The well-seasoned pasta dish isn't oily but the pesto clung to the pasta so much that both complemented each other perfectly in every mouthful.  The herb-y taste is not the "in your face" pesto, it has a rather milder version of the pesto sauce I'm accustomed to, I reckon it's not purely basil, though I'm pretty sure kids would love them as much as the adults have.

Let me reiterate that choosing from the menu is the easiest way to do here, All pasta cost P250, and all the pizzas at P500, all you need to do is go with your instinct or do the "mini-miney-mo" way of choosing.  Since we asked for a rice meal, I chose Margherita as our pizza.  

Even the pizza seemed to resemble a work of art in symmetry and flavor.  At first the couple owner deliberated whether to make a crusty edges that are without toppings, however the guy won and had it his way, equally topped right to the very edge, thus nothing went to waste.  

It's thin crust can be likened to Shakey's only Alezon's is better and not too salty like the latter.

The cafe's best-seller is the Tamarind Chicken.  I have to admit I was drawn to it when I saw it in the menu under the Rice Meal category.  The plate is a familiar scene of rice, viand and salad.  The chicken was fried after being soaked in a tamarind marinade and served with atsara and a bowl of rice.  The chicken had that balance of tangy and sweet glazed over it, and the play with slightly crisp on the outside and tender inside is something Bhogs might have imagined me cooking it at my kitchen.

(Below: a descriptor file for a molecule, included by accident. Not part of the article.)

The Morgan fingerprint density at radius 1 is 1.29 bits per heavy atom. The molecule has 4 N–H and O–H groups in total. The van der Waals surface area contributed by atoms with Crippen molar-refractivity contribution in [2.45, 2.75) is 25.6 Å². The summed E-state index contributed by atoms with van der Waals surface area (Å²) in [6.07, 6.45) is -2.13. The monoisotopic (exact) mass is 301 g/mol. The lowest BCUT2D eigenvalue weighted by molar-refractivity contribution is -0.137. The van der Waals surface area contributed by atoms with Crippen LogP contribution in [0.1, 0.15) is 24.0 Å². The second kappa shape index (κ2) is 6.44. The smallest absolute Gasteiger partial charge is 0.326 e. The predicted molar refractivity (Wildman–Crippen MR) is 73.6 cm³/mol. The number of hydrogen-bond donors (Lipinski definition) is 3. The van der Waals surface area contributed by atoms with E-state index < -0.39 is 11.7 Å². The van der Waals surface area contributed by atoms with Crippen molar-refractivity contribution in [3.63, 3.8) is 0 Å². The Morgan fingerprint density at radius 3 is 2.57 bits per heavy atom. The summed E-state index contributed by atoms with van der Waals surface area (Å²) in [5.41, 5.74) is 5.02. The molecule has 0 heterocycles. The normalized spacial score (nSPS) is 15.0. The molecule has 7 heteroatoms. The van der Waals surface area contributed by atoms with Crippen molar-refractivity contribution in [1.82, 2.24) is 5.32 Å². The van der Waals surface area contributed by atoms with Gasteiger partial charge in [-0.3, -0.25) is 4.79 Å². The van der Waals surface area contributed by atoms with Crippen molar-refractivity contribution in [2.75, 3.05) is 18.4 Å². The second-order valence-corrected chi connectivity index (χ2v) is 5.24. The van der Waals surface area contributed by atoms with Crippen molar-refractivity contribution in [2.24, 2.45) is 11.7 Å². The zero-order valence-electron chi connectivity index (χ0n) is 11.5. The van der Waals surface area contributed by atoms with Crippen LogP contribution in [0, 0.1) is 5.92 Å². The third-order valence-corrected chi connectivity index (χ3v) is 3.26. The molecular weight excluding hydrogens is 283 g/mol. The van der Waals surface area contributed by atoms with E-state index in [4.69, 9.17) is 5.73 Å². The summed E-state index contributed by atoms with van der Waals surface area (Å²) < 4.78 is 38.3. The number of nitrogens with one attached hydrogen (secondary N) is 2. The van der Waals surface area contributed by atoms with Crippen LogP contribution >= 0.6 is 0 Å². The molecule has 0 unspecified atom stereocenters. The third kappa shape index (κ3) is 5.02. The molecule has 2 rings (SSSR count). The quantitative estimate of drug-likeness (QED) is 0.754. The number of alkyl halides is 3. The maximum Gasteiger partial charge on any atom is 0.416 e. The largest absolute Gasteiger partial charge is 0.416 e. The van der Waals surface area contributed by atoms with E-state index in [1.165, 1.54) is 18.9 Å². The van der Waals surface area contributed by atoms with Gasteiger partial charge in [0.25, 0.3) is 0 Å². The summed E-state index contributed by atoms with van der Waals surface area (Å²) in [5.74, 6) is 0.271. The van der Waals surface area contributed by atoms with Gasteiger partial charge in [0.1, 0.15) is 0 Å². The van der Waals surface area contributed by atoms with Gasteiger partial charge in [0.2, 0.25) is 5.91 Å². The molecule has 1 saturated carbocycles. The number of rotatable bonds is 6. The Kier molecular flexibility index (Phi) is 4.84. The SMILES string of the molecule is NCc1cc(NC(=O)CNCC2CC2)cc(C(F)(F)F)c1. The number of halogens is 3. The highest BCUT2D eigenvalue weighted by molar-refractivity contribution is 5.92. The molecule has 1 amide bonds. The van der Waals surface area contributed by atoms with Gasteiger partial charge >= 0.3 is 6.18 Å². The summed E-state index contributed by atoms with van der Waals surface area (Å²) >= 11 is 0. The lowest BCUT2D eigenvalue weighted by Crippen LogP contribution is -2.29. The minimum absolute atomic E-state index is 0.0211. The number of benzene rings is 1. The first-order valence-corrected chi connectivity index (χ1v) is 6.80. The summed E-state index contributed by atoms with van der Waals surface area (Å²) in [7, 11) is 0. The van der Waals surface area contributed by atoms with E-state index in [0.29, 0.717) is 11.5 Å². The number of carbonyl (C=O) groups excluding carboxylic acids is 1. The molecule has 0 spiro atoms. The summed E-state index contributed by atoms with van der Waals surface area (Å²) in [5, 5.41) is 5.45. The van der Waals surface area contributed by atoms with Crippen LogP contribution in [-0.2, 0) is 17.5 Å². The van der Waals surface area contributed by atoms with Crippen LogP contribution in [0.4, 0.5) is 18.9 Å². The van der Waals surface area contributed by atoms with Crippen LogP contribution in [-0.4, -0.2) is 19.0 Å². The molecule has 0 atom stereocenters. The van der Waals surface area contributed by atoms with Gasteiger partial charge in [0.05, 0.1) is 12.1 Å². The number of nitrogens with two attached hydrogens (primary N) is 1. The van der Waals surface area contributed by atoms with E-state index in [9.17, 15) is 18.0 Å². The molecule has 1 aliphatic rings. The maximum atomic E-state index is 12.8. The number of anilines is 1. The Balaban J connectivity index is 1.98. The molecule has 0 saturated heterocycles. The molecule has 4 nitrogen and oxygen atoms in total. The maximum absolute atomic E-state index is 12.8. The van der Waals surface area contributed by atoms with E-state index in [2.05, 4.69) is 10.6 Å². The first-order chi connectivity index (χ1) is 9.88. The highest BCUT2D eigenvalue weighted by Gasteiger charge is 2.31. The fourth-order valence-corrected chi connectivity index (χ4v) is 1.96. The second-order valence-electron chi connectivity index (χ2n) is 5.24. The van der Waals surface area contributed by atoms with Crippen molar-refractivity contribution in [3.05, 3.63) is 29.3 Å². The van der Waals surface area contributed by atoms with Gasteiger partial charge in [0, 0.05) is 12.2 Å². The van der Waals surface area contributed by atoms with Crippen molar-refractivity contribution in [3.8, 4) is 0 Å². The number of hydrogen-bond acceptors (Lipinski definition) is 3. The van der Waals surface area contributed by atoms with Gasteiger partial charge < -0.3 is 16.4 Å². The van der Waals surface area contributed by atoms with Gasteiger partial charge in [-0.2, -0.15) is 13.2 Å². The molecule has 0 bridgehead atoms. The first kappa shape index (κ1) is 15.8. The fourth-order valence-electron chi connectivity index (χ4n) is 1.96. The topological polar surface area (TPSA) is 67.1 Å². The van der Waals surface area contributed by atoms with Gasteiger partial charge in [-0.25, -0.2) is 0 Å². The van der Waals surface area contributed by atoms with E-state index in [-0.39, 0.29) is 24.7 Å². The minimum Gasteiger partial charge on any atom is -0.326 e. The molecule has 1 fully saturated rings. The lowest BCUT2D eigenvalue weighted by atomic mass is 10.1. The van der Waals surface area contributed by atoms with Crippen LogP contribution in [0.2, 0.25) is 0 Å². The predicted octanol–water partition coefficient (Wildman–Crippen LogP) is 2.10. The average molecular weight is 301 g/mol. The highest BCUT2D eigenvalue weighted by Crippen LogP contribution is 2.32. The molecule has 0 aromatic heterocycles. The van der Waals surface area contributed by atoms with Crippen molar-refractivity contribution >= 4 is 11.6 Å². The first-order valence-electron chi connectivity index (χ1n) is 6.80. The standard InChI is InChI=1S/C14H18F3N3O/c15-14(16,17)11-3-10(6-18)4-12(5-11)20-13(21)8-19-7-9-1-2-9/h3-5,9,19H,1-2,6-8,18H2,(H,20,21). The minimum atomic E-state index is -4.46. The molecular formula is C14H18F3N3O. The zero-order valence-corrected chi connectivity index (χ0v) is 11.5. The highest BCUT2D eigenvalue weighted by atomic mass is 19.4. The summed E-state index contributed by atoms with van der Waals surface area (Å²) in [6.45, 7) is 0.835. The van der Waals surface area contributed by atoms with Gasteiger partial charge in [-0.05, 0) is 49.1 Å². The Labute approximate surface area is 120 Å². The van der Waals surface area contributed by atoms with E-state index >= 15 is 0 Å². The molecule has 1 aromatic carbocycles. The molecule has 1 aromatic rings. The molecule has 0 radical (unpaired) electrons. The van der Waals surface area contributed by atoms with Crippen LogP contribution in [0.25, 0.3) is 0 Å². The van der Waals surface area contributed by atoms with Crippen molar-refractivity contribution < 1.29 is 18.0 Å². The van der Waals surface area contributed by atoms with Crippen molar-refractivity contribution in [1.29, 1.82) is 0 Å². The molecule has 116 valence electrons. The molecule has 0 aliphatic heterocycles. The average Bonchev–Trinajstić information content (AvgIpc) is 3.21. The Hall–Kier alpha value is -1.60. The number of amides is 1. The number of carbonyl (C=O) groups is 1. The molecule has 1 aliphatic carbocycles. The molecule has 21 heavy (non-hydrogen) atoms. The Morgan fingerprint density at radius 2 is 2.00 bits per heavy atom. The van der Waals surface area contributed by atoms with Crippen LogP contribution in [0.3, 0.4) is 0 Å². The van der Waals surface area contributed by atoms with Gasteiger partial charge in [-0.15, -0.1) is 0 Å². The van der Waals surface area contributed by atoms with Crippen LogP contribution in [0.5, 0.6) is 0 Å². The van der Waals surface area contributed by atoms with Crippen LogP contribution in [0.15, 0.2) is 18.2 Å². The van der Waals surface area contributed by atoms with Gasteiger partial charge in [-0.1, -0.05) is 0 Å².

Also under the rice meal list is the Paella.  Even for a rice-aversed person, this would be a delight.  My top Paella would be from Galli Village Cafe which I have had long enough at the verge of forgetting about it.  Enter Alezon's.  Though this could be my congenial compensation on days of terrible traffic at the Albang-Zapote Rd.

It took us a while to dig in, cautious of ruining such a beautiful dish of spiced rice, meat, fresh seafood and veggies.  The savory and wholesome rice dish can equally trump upscale Paelle serving restos.

After devouring a fete, it's time for dessert and more conversing.  Anna Marie Alegre was so gracious enough to serve us while telling us stories of how the cafe evolved and how nearby restos would buy off their tortilla recipe.  

She was so kind enough to have us try samples of their dessert offerings.  And when the tray loaded up with delectable sweet comfort came to our beautiful table, we were all ready to sing a paean.  My heart skipped a beat and whispered Hallelujah.  

Surprises come in many unwrapped gifts, like this Smores Tortilla.  Who would have thought that you can make a dessert out of tortilla.  Genius!  Evenly coated with melted marshmallow and topped with nuts, white chocolate chips and chocolate syrup mizzled - making this place truly a kid-friendly place.

Cookie shots anyone?  I'm sure you won't say no!  Perfectly molded cookies from shot glasses, crusted with a thin layer of chocolate inside can be anyone's reward or consolation.  Served with fresh milk, though the experience can be elevated by having a warm milk poured on the cookie shots.

The not-so densely creamy cheesecake with its equally appealing choco-cookie crust is smudged with more chocolatey goodness.  It has that precise harmony between the sweet and tart.  I hope they could serve a fruity variant of this next time.

Cafe Alezon is one of those diamonds in the rough, a wonderful gem that almost a few have noticed in BF Homes.  It's high time to veer away from the crawling place that is Aguirre St.  and go up farther to BF International which is in Las Pinas.  

Do follow them in Facebook and Instagram to see updates and more info.

Cafe Alezon

Address:   146 Tropical Avenue, BF Homes
                  Las PiƱas